Contemplative Help for Becoming Vulnerable and Connecting

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Before I became “an author” I blogged volumes of uncensored searching . I shared quite openly my family’s struggles with parenting, marriage, and finding purpose. In fact, those early blogs became one of my bestselling books, Growing the Good Life. But when I was blogging, I was only writing to imaginary people. Maybe one of two friends read what I wrote and commented by cheering me on. I realized at the end of 2018 I’d stopped sharing.

For some reason publication made it real. The dream I had worked to attain attacked some level of vulnerability in me I had not expected. All of a sudden the imaginary readers were sending me emails, rating my books, and judging my conclusions. To be fair, most of the feedback was extremely positive, but still the naked feeling sent me reeling back into protective mode. I abandoned the blog I had faithfully maintained for years and stuck with shallow book promotions posts on Facebook.

I’ve watched strong women this year, and read some challenging books that all point to the same thing

  • We are here to connect and we realize our true selves within our relationships.

“The natural habitat for truth us in interpersonal relationships.” - Josef Pieper

  • We can only truly connect with others when we tear down our false selves - or, connection only happens through being vulnerable.

“When we were children, we used to think that when we were grown-up we would no longer be vulnerable. But to grow up is to accept vulnerability... To be alive is to be vulnerable.” ―Madeleine L'Engle

Becoming vulnerable is an active choice but it requires some soul searching. Contemplative practice is like a workout for your soul. It takes strength to perform the brave act of coming to the table without any makeup, titles, or costumes. Here are some suggestions to get you started.

Alison

Vulnerability Tuesday, September 27, 2016 Fr. Richard Rohr, OFM

“Did you ever imagine that what we call “vulnerability” might just be the key to ongoing growth? In my experience, healthily vulnerable people use every occasion to expand, change, and grow. Yet it is a risky position to live undefended, in a kind of constant openness to the other—because it means others could sometimes actually wound us. Indeed, vulnera comes from the Latin for “to wound.” But only if we take this risk do we also allow the opposite possibility: the other might also gift us, free us, and even love us. Read More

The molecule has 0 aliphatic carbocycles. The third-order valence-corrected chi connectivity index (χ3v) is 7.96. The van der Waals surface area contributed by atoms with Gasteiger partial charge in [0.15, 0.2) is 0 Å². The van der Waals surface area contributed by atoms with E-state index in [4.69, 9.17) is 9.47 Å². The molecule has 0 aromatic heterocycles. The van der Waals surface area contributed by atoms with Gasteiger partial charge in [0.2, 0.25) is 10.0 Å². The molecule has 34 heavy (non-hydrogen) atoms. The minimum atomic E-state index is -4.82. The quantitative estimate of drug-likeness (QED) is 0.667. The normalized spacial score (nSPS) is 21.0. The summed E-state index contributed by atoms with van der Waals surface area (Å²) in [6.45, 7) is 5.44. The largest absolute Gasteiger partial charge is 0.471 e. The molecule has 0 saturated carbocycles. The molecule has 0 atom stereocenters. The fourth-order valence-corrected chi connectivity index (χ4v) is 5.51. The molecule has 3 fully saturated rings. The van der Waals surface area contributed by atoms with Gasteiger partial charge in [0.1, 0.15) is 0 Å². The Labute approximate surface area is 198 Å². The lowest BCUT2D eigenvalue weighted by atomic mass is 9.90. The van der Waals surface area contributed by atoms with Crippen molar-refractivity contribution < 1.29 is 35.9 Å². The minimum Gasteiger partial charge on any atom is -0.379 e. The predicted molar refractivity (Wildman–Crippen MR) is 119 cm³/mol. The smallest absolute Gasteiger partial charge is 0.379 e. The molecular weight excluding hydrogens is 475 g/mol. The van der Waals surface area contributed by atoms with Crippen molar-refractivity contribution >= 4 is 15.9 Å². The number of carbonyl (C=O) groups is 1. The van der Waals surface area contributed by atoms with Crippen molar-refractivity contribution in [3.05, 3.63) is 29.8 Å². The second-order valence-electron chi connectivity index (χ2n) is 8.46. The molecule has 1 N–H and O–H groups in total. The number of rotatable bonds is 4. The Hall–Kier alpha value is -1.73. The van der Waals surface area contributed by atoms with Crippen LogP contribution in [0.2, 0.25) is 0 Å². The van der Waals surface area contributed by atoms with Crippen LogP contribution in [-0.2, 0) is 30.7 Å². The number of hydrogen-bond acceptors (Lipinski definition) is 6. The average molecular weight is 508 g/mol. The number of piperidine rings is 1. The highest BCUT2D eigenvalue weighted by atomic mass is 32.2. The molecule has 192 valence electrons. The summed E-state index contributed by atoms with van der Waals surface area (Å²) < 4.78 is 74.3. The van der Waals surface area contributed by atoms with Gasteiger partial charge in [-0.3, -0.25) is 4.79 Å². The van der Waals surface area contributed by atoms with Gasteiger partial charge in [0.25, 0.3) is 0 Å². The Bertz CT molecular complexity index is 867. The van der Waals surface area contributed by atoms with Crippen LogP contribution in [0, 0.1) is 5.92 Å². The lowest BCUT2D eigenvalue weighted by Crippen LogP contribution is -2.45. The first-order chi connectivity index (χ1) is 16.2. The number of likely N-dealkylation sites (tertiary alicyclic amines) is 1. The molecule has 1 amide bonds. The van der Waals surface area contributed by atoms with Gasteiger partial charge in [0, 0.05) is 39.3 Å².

How to Love: Legendary Zen Buddhist Teacher Thich Nhat Hanh on Mastering the Art of “Interbeing” BY MARIA POPOVA

And yet because love is a learned “dynamic interaction,” we form our patterns of understanding — and misunderstanding — early in life, by osmosis and imitation rather than conscious creation. Read More

Brene Brown: How Vulnerability Can Make Our Lives Better Dan Schawbel

Vulnerability is basically uncertainty, risk, and emotional exposure. I was raised in a “get ‘er done” and “suck it up” family and culture (very Texan, German-American). The tenacity and grit part of that upbringing has served me, but I wasn’t taught how to deal with uncertainty or how to manage emotional risk. I spent a lot of years trying to outrun or outsmart vulnerability by making things certain and definite, black and white, good and bad. My inability to lean into the discomfort of vulnerability limited the fullness of those important experiences that are wrought with uncertainty: Love, belonging, trust, joy, and creativity to name a few. Learning how to be vulnerable has been a street fight for me, but it’s been worth it. Read More

The Vulnerability Revolution: How a small group of thoughtful, committed citizens is changing the world Jennifer Kunst Ph.D.

There is a shift that is beginning to happen in our psychological world today, and it is a shift that we desperately need.

It is a shift away from:

  • the power of positive thinking with its promise of personal and unlimited success and happiness;

  • the quick fix and fast escape from struggle;

  • the maverick mentality of “pull yourself up by your bootstraps” and “never let them see you cry.”

In essence, it is a shift away from the cult of perfectionism toward the sacredness of the ordinary.

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It is a shift toward:

  • recognition of our needs and our dependence on others;

  • compassion, gratitude, and humility as practices that lead to satisfaction and meaning;

  • embracing the fact and value our human vulnerability. Read More

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